I completed my first major photo shoot of the new year on Sunday, a day-long engagement with a group of incredibly talented models and stylists for a local magazine. Actual photos from the day will have to wait until after the publication date, which is sometime in late February, but will definitely appear as soon as I am able to share them.
Getting ready for this shoot as the same as for any other large photo production: batteries charged, gear checked and readied, bags packed. I picked up some additional gear, knowing that this day would be long, and would often include more complex, multi-light setups. Nothing too exciting, just some extra batteries and another speedlight. Which got me thinking about the strange cycles that move through life.
The flash is a Nikon SB-24 speedlight, pictured at the top of this post. About five or six years ago they were the rage, thanks to David Hobby’s Strobist movement. And despite being older-model speedlights introduced in 1988 – which makes them almost 30 years old now – they were in such high demand that you simply couldn’t buy one for a reasonable price on eBay, or anywhere else.
By reasonable price, I mean for $50 or less. For comparison, before the whole Strobist thing took off, SB-24s were selling for, I think, about $20 each. After Strobist, they were closer to $100. At the time I was just getting into off-camera flash and desperately wanted as many speedlights as I could get my hands on. I ended up with three Nikons and eventually a pair of Canons that integrated with my then Canon-based system.
The cycle continues around today, with the SB-24s being back near their original price range. The one I picked up was about $40 with shipping and works well, save for the zoom head, which won’t go past 50mm. (That little detail was left out of the eBay listing, but I don’t much care, since my YN-460 speedlights don’t even have zooming flash heads, and it isn’t a feature I often use.)
I laughed a little when the SB-24 arrived and I threw batteries in it. It was familiar, and I was on the verge of saying something silly like, “Hello old friend,” when I realized that the controls were different from how I remembered. Looking back, it turns out that I had SB-25s and SB-26s; I was never able to find a SB-24 due to their insane popularity.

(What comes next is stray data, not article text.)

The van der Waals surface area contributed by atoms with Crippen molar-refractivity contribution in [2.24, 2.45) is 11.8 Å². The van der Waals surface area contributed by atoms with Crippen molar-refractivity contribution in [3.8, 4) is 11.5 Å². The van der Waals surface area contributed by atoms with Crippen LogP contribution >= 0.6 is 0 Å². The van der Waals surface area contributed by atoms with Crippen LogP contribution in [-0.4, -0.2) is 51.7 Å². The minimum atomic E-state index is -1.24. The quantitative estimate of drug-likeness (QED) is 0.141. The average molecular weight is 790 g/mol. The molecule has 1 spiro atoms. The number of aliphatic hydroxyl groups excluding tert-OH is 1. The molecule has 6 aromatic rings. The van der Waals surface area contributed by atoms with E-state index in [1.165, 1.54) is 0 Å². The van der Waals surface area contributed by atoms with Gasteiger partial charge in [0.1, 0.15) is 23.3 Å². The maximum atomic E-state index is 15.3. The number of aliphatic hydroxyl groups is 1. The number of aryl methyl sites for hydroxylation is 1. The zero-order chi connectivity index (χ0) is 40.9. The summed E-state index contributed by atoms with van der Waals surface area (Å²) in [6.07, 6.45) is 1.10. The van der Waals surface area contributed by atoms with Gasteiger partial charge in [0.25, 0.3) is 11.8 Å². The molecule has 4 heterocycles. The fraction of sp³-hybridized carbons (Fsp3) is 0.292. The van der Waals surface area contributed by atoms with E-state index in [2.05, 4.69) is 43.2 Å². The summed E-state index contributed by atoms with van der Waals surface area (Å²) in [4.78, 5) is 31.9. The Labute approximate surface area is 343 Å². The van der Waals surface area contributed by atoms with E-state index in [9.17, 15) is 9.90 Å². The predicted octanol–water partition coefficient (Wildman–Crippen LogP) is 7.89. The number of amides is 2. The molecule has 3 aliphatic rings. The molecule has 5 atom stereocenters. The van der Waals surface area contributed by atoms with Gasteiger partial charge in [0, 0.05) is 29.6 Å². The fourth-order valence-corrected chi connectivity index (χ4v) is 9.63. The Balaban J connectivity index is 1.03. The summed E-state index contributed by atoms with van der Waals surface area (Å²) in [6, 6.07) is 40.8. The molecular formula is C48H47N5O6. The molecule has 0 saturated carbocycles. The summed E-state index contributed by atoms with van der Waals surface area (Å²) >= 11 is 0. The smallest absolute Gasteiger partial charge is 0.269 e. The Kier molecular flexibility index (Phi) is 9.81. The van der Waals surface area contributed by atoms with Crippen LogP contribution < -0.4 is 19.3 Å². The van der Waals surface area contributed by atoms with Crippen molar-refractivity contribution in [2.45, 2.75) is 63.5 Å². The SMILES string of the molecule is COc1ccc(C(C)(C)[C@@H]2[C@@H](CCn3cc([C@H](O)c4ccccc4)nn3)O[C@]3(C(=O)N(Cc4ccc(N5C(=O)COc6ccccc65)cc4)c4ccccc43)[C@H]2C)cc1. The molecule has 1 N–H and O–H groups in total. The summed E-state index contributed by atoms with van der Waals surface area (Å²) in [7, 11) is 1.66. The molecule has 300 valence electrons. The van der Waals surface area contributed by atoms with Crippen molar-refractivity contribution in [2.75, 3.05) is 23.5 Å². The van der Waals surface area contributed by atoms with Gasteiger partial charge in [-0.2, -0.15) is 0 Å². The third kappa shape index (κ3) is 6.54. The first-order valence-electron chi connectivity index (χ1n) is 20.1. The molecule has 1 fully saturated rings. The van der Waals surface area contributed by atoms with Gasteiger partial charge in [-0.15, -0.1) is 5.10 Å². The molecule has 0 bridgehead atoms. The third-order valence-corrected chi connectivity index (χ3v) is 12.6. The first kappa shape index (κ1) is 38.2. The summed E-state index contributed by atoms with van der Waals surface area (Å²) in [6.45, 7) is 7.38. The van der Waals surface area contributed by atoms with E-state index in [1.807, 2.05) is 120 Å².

I sold the Nikon speedlights a couple of years before my switch to m4:3. My goal at the time was to replace them with Canon models and fully dive into TTL flash. It was probably at the same time that I bought the Canon 7D, which had TTL master flash control built in. I ended up with a Canon 580Ex and two 430EXs, and discovered that the 7D’s master flash capabilities were a major PITA to use, that using the 580EX as a master was a waste of an otherwise perfectly good flash unit, and never ended up doing any real TTL work at all.
In fact, the whole way through my exploration and use of flash, I’ve used the Strobist model: mixed-brand speedlights in manual mode with dumb radio slaves. In other words, full manual from camera to flash. McNally makes the whole TTL thing look really slick, but the expense of TTL speedlights vs. manual speedlights is huge, to say nothing of high-end, feature packed radio slaves.
Why the SB-24 now, when I’ve otherwise been using – and been happy with – the YN-460 speedlights? It was a simple matter of supply and demand; I needed the flash to arrive before the shoot and waited too long to order it. The YN-460s come from China and wouldn’t have made it in time (and the ones shipping from within the USA cost significantly more). I was able to pick up the used SB-24 for less that the price of a new YN-460, and it shipped from New Jersey and arrived within three days.
Both the YN-460 and the SB-24 do the same job and do it well, although I will admit to liking the SB-24 more when it comes to power settings. It displays the power levels, from 1/1 down to 1/16 (which is as low as it goes), whereas the YN-460 uses a series of 7 (?) lights to indicated the range from minimum to maximum power. And I’ll be damned if I ever remember what the lights mean, or if they actually correlate to 1/1, 1/2, 1/4, etc.
And so it’s a funny cycle, from manual flash to TTL to manual again, away from the venerable old Nikon SBs and back to them.
The batteries I mentioned ate NiMH Duracell rechargables, which a little internet searching indicated were either the same as (rebranded) or nearly as good as the Eneloop rechargables that are my standard, go-to AA batteries. The Duracells are listed on the packaging as “Made in Japan,” which is apparently the key. I don’t know how they worked yet, as I didn’t end up needing a backup set. All I know for sure is that although the package said they came “pre-charged,” I threw them in the charger anyway, and they spent several hours there before the electronics indicated that they were done.